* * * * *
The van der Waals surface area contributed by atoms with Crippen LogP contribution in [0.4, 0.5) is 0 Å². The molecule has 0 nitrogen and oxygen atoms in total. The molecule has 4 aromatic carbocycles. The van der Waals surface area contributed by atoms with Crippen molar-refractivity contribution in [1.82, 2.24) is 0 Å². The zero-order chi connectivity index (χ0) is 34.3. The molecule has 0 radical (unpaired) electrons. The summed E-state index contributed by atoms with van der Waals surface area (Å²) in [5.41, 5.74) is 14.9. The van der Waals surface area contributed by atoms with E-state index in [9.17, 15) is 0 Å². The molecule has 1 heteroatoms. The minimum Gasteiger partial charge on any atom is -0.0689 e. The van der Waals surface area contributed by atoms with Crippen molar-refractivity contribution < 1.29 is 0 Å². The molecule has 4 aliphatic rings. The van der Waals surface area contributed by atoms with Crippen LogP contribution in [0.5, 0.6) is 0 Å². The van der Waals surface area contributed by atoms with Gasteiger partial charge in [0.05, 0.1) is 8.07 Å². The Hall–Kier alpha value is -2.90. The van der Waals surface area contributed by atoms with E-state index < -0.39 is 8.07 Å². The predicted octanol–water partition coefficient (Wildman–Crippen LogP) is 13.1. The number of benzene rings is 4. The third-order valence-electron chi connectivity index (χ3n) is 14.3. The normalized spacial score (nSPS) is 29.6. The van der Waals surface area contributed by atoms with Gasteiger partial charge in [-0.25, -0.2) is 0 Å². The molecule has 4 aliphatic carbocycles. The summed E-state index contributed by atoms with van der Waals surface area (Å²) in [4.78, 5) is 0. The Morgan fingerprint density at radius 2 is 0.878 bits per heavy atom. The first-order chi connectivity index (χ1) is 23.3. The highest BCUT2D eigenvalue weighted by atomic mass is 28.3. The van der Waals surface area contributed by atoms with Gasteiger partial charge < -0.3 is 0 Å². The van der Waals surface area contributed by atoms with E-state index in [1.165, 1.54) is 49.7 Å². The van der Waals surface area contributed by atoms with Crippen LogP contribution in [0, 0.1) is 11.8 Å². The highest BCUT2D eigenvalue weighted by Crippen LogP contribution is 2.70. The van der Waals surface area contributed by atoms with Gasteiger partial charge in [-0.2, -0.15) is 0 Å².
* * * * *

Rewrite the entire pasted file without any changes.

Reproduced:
The van der Waals surface area contributed by atoms with Crippen LogP contribution in [0.4, 0.5) is 0 Å². The molecule has 0 nitrogen and oxygen atoms in total. The molecule has 4 aromatic carbocycles. The van der Waals surface area contributed by atoms with Crippen molar-refractivity contribution in [1.82, 2.24) is 0 Å². The zero-order chi connectivity index (χ0) is 34.3. The molecule has 0 radical (unpaired) electrons. The summed E-state index contributed by atoms with van der Waals surface area (Å²) in [5.41, 5.74) is 14.9. The van der Waals surface area contributed by atoms with E-state index in [9.17, 15) is 0 Å². The molecule has 1 heteroatoms. The minimum Gasteiger partial charge on any atom is -0.0689 e. The van der Waals surface area contributed by atoms with Crippen molar-refractivity contribution < 1.29 is 0 Å². The molecule has 4 aliphatic rings. The van der Waals surface area contributed by atoms with Crippen LogP contribution in [0.5, 0.6) is 0 Å². The van der Waals surface area contributed by atoms with Gasteiger partial charge in [0.05, 0.1) is 8.07 Å². The Hall–Kier alpha value is -2.90. The van der Waals surface area contributed by atoms with E-state index < -0.39 is 8.07 Å². The predicted octanol–water partition coefficient (Wildman–Crippen LogP) is 13.1. The number of benzene rings is 4. The third-order valence-electron chi connectivity index (χ3n) is 14.3. The normalized spacial score (nSPS) is 29.6. The van der Waals surface area contributed by atoms with Gasteiger partial charge in [-0.25, -0.2) is 0 Å². The molecule has 4 aliphatic carbocycles. The summed E-state index contributed by atoms with van der Waals surface area (Å²) in [4.78, 5) is 0. The Morgan fingerprint density at radius 2 is 0.878 bits per heavy atom. The first-order chi connectivity index (χ1) is 23.3. The highest BCUT2D eigenvalue weighted by atomic mass is 28.3. The van der Waals surface area contributed by atoms with Gasteiger partial charge < -0.3 is 0 Å². The van der Waals surface area contributed by atoms with E-state index in [1.165, 1.54) is 49.7 Å². The van der Waals surface area contributed by atoms with Crippen LogP contribution in [0, 0.1) is 11.8 Å². The highest BCUT2D eigenvalue weighted by Crippen LogP contribution is 2.70. The van der Waals surface area contributed by atoms with Gasteiger partial charge in [-0.2, -0.15) is 0 Å².